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The First Crusade: A New History [Paperback]

Thomas Asbridge
4.3 out of 5 stars  See all reviews (32 customer reviews)
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Book Description

4 April 2005
Nine hundred years ago the Pope initiated one of the most controversial episodes in Christian history by stating that God wanted European knights to wage a fierce and bloody war against Islam and recapture Jerusalem. Thus was the First Crusade born. Its story is compelling, capable of inspiring awe through tales of bold adventure and revulsion through excesses of violence and barbarity, while at the same time providing us with significant insights into medieval society, morality and mentality. Tom Asbridge re-creates this fascinating period of history in a stunning narrative. Compelling and enlightening in equal measure, and drawing on new research which has radically remoulded our understanding of the movement, THE FIRST CRUSADE is a major work by an outstanding young historian.

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The First Crusade: A New History + The Crusades: The War for the Holy Land + Holy Warriors: A Modern History of the Crusades
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Product details

  • Paperback: 432 pages
  • Publisher: Free Press; New edition edition (4 April 2005)
  • Language: English
  • ISBN-10: 0743220846
  • ISBN-13: 978-0743220842
  • Product Dimensions: 2.7 x 12.8 x 19.6 cm
  • Average Customer Review: 4.3 out of 5 stars  See all reviews (32 customer reviews)
  • Amazon Bestsellers Rank: 74,134 in Books (See Top 100 in Books)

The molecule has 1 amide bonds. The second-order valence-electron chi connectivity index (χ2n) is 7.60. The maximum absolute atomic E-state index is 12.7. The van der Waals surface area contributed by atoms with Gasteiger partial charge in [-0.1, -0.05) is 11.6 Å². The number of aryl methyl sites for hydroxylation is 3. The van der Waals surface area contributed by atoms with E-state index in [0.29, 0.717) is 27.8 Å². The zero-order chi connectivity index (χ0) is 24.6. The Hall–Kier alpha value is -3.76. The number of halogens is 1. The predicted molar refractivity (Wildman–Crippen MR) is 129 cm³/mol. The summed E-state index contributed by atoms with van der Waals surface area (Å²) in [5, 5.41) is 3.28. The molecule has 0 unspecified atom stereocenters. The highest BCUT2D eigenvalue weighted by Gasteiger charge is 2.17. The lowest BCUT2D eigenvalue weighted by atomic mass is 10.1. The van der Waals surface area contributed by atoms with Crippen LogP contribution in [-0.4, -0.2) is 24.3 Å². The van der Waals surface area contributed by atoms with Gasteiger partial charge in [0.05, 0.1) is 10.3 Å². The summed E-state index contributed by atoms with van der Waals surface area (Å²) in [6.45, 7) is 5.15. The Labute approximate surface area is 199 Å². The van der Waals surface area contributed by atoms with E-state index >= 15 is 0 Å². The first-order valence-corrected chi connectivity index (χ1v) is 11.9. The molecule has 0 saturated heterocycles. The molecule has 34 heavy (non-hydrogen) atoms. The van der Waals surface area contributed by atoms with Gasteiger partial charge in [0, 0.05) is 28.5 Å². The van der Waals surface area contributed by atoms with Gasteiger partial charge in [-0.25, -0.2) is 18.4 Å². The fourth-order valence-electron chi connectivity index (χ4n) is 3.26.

• See Complete Table of Contents

More About the Author

Thomas Asbridge is Reader in Medieval History at Queen Mary, University of London, and the author of 'The First Crusade: A New History' and 'The Crusades: The War for the Holy Land'. He studied for a BA in Ancient and Medieval History at Cardiff University, and then gained his PhD in Medieval History at Royal Holloway, University of London.

Thomas has written and presented a landmark three-part documentary series The Crusades for BBC Two, filmed on location across the Near East and Europe. He also developed and presented the documentary 'The Crusader's Lost Fort' for BBC2's Timewatch strand and has appeared in many other internationally broadcast television documentaries and radio programmes. He has worked as a historical consultant for HBO and Company Pictures.

Product Description


'A nuanced and sophisticated analysis . . . Exhilarating' -- SUNDAY TELEGRAPH

'A taut, clear and exciting narrative, which also manages to convey the best of modern Crusader scholarship' -- GUARDIAN


'The book is enthralling' -- Allan Massie, LITERARY REVIEW

About the Author

Thomas Asbridge is Lecturer in Early Medieval History at Queen Mary & Westfield College, University of London. He is an acknowledged expert on the history of the crusades and the author of several books on the subject, although this is his first for a general audience.

Inside This Book (Learn More)
First Sentence
Weathered by a thousand years of human history, Christian attitudes to violence had undergone an incremental but drastic transformation. Read the first page
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Customer Reviews

Most Helpful Customer Reviews
18 of 20 people found the following review helpful
5.0 out of 5 stars Excellent 24 April 2004